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Ron DeSantis not keen on ‘armed teachers’ bill description

“I said I was for the bill from the beginning.”

On Wednesday, Gov. Ron DeSantis signed into law a bill that opens the door to armed teachers in Florida classrooms.

SB 7030, a bill resulting from the Marjory Stoneman Douglas High School Public Safety Commission, has come to be defined by its proposal to allow sheriff-trained “teacher-guardian” instructors to carry concealed guns as they teach.

The timing of the signing was interesting, with Florida media focused on the presidential rally on the Panhandle.

On Thursday, the Governor defended the legislation in Jacksonville, saying that the description of it being an “armed teachers” bill is just “spin.”

“If you think I engineered a Trump rally to distract from this bill, no,” DeSantis said to laughter from a crowd of charter school students and a swath of legislators on the stage.

“I said I was for the bill from the beginning. I urged the Legislature to pass it in my State of the State. Once the Session ended, people asked me if [I was] going to sign it,” DeSantis related.

“There was a mystery about whether I was going to sign it,” DeSantis said. “As soon as they [gave] me the bill, I [was] going to sign it.”

“We are probably going to do a public event,” DeSantis added, noting it was the product of the commission assembled after the massacre in Parkland last February.

“They looked at school security,” DeSantis said, looking at “problems and solutions.”

“This is something that if a school district wants, they’re allowed to. Nobody is forcing them to do anything,” DeSantis said.

“There’s more training required before you’re certified to be a guardian,” DeSantis added, than needed for the Jacksonville Sheriff’s Office.

“We send people to Afghanistan who haven’t had 100 hours of [firearms] training,” the Governor continued, again stressing that arming teachers is an option for districts, nothing more.

“I look at what happened in Parkland … this guy walking up, and the adults cowered. If that person had faced resistance, then none of this, this stuff may not have happened,” DeSantis added.

“If you have somebody who’s trying to do harm, if they think they may meet resistance, they won’t choose a school,” DeSantis added.

These teachers would also be volunteer guardians and would receive 144 hours of training, including precision pistol instruction and active shooter training.

Currently, 30 of Florida’s 67 school districts have decided to allow trained and armed school staff members.

“Currently, no districts have indicated to us that they are allowing classroom teachers to participate,” said Cheryl Etters, a spokeswoman with the Florida Department of Education.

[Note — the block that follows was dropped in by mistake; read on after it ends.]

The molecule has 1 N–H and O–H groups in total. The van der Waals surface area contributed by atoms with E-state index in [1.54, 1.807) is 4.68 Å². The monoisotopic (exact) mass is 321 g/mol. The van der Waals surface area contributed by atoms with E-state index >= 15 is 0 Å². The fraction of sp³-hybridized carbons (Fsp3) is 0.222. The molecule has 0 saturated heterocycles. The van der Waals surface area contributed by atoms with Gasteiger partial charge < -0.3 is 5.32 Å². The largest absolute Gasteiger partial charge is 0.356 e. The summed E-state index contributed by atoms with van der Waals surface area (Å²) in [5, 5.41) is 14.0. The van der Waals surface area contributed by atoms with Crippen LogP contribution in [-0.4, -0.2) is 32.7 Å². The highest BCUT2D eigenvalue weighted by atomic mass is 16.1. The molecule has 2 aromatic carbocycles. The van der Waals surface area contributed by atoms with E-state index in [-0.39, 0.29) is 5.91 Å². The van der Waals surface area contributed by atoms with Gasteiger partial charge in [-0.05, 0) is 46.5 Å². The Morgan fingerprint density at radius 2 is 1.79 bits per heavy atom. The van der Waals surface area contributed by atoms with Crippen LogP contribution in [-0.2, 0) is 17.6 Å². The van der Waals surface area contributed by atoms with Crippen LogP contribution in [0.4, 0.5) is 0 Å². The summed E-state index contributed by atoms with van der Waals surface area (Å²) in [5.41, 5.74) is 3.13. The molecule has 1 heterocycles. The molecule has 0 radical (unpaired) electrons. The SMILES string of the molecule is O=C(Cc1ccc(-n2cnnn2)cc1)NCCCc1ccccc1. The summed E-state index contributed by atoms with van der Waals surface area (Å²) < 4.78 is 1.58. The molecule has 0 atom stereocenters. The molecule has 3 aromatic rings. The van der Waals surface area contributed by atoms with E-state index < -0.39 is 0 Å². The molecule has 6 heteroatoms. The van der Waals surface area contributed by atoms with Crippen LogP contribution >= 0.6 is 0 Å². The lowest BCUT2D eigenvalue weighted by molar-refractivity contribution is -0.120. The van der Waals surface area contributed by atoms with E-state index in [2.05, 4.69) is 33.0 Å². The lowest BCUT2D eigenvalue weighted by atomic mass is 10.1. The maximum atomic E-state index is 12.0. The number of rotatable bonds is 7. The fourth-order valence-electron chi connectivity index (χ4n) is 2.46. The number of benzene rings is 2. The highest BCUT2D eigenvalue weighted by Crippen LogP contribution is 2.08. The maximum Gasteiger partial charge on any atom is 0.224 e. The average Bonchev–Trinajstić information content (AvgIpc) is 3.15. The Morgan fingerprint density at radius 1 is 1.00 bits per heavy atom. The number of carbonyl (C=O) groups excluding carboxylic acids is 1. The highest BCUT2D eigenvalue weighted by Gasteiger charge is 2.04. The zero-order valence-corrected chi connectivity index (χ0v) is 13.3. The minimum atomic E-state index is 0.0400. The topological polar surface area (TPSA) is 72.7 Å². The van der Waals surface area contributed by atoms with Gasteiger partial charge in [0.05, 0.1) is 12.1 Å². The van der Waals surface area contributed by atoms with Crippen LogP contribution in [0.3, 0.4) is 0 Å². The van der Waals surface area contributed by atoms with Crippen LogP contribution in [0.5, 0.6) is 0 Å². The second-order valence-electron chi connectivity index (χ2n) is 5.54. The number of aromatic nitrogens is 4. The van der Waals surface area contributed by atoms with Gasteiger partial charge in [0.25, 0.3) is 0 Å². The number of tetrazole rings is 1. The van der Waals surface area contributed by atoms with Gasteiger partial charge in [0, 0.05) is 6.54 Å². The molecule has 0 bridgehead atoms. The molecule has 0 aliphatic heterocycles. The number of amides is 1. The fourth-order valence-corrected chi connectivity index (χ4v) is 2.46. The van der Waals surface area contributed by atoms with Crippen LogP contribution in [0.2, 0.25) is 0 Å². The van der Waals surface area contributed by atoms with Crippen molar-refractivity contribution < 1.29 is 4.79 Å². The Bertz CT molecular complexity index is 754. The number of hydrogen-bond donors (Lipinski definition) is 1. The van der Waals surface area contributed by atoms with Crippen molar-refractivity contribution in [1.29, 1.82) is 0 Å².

Other changes included in the wide-ranging bill will put $75 million into school mental health services, strengthen reporting requirements for potentially threatening incidents that happen on school premises, improve information-sharing between school districts on students with behavioral issues and continue investment in a tool that assists with school emergencies.

Arming teacher-guardians was an original proposal of the post-Parkland panel, but it was considered too innovative to get through last year before sine die.

Advocates of the legislation noted that the program is voluntary for teachers and districts alike.

Senate President Bill Galvano lauded the signing Wednesday evening, pointing out the less controversial aspects of the legislation, including school hardening and intervention efforts for at-risk students.

“I am grateful to Gov. DeSantis for signing this comprehensive school safety legislation into law,” said President Galvano. “I appreciate the Governor’s full support of and partnership in our ongoing effort to enhance school safety and reduce the possibility that a tragedy like the seventeen lives we lost in Parkland will ever happen again.”

“By implementing the recommendations of the Commission, this legislation continues efforts to proactively enhance coordination between education, law enforcement, and community mental health resources to ensure at-risk students receive the help they need before a tragedy occurs,” continued President Galvano.

“The bill also sets forth a plan to help school districts implement the security and school hardening provisions of the legislation we passed last year in an expedited manner to help prevent those who would seek to harm our children from gaining access to our schools,” Galvano said.

Democrats and teachers’ groups have opposed this legislation at every turn, and expectations are that many reactions will be forthcoming.

___

The News Service of Florida contributed to this post.

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Written By

A.G. Gancarski has been a working journalist for over two decades, with bylines in national and local publications alike on subjects ranging from pop music to national and global politics. Gancarski has been a correspondent for FloridaPolitics.com since 2014, and has held a column in Jacksonville, Florida's Folio Weekly for two decades. In 2018, he was a finalist for an Association of Alternative Newsweeklies "best political column." Gancarski is a frequent presence on Jacksonville television and radio, including fill-in slots on WJCT-FM's award-winning talk show "First Coast Connect." He can be reached at a.g.gancarski@gmail.com.

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